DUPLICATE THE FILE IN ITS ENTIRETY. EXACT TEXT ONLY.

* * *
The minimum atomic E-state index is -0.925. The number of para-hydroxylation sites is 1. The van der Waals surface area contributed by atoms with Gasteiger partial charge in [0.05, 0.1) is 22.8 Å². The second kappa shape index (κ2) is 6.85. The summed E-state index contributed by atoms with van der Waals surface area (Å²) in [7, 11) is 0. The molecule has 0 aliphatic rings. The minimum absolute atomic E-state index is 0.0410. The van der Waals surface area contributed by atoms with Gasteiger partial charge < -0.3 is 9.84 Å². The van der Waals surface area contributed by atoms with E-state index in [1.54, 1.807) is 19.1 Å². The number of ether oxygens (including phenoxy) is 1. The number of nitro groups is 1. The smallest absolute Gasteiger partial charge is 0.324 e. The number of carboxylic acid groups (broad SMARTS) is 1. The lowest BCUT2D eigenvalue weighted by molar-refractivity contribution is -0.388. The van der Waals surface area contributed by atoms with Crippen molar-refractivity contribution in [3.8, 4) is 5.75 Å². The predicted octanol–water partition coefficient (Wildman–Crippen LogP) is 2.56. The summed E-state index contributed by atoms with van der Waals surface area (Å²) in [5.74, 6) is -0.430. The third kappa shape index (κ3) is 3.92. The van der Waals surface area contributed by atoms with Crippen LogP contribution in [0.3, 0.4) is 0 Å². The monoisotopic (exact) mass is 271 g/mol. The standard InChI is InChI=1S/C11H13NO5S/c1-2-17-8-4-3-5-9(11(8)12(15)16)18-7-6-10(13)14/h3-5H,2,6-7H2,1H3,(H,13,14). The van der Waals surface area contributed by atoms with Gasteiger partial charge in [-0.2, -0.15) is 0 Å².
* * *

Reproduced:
The minimum atomic E-state index is -0.925. The number of para-hydroxylation sites is 1. The van der Waals surface area contributed by atoms with Gasteiger partial charge in [0.05, 0.1) is 22.8 Å². The second kappa shape index (κ2) is 6.85. The summed E-state index contributed by atoms with van der Waals surface area (Å²) in [7, 11) is 0. The molecule has 0 aliphatic rings. The minimum absolute atomic E-state index is 0.0410. The van der Waals surface area contributed by atoms with Gasteiger partial charge < -0.3 is 9.84 Å². The van der Waals surface area contributed by atoms with E-state index in [1.54, 1.807) is 19.1 Å². The number of ether oxygens (including phenoxy) is 1. The number of nitro groups is 1. The smallest absolute Gasteiger partial charge is 0.324 e. The number of carboxylic acid groups (broad SMARTS) is 1. The lowest BCUT2D eigenvalue weighted by molar-refractivity contribution is -0.388. The van der Waals surface area contributed by atoms with Crippen molar-refractivity contribution in [3.8, 4) is 5.75 Å². The predicted octanol–water partition coefficient (Wildman–Crippen LogP) is 2.56. The summed E-state index contributed by atoms with van der Waals surface area (Å²) in [5.74, 6) is -0.430. The third kappa shape index (κ3) is 3.92. The van der Waals surface area contributed by atoms with Crippen LogP contribution in [0.3, 0.4) is 0 Å². The monoisotopic (exact) mass is 271 g/mol. The standard InChI is InChI=1S/C11H13NO5S/c1-2-17-8-4-3-5-9(11(8)12(15)16)18-7-6-10(13)14/h3-5H,2,6-7H2,1H3,(H,13,14). The van der Waals surface area contributed by atoms with Gasteiger partial charge in [-0.2, -0.15) is 0 Å².